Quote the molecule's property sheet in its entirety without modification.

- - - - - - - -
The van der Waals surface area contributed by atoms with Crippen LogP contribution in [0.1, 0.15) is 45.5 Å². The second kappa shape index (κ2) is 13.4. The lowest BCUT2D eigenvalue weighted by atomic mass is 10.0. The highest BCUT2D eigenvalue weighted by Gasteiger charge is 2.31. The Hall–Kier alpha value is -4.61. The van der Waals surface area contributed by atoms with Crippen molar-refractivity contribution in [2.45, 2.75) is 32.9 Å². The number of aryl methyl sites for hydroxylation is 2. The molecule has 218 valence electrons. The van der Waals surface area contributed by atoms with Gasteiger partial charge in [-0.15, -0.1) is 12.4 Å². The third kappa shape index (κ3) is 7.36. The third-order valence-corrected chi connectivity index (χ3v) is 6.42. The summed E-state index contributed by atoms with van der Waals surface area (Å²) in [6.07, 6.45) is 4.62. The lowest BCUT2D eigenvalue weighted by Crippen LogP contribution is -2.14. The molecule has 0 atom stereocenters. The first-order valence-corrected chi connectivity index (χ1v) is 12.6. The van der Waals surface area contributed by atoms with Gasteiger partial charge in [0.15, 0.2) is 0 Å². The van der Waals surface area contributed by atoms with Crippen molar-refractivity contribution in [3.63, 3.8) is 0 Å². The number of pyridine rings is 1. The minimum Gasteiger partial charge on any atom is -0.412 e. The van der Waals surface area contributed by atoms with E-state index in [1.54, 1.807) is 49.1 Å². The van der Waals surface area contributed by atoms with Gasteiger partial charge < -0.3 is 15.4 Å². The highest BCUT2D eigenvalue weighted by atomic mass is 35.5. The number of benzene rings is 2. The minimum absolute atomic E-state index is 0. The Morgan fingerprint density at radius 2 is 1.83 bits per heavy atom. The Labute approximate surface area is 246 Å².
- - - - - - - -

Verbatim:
The van der Waals surface area contributed by atoms with Crippen LogP contribution in [0.1, 0.15) is 45.5 Å². The second kappa shape index (κ2) is 13.4. The lowest BCUT2D eigenvalue weighted by atomic mass is 10.0. The highest BCUT2D eigenvalue weighted by Gasteiger charge is 2.31. The Hall–Kier alpha value is -4.61. The van der Waals surface area contributed by atoms with Crippen molar-refractivity contribution in [2.45, 2.75) is 32.9 Å². The number of aryl methyl sites for hydroxylation is 2. The molecule has 218 valence electrons. The van der Waals surface area contributed by atoms with Gasteiger partial charge in [-0.15, -0.1) is 12.4 Å². The third kappa shape index (κ3) is 7.36. The third-order valence-corrected chi connectivity index (χ3v) is 6.42. The summed E-state index contributed by atoms with van der Waals surface area (Å²) in [6.07, 6.45) is 4.62. The lowest BCUT2D eigenvalue weighted by Crippen LogP contribution is -2.14. The molecule has 0 atom stereocenters. The first-order valence-corrected chi connectivity index (χ1v) is 12.6. The van der Waals surface area contributed by atoms with Gasteiger partial charge in [0.15, 0.2) is 0 Å². The van der Waals surface area contributed by atoms with Crippen molar-refractivity contribution in [3.63, 3.8) is 0 Å². The number of pyridine rings is 1. The minimum Gasteiger partial charge on any atom is -0.412 e. The van der Waals surface area contributed by atoms with E-state index in [1.54, 1.807) is 49.1 Å². The van der Waals surface area contributed by atoms with Gasteiger partial charge < -0.3 is 15.4 Å². The highest BCUT2D eigenvalue weighted by atomic mass is 35.5. The number of benzene rings is 2. The minimum absolute atomic E-state index is 0. The Morgan fingerprint density at radius 2 is 1.83 bits per heavy atom. The Labute approximate surface area is 246 Å².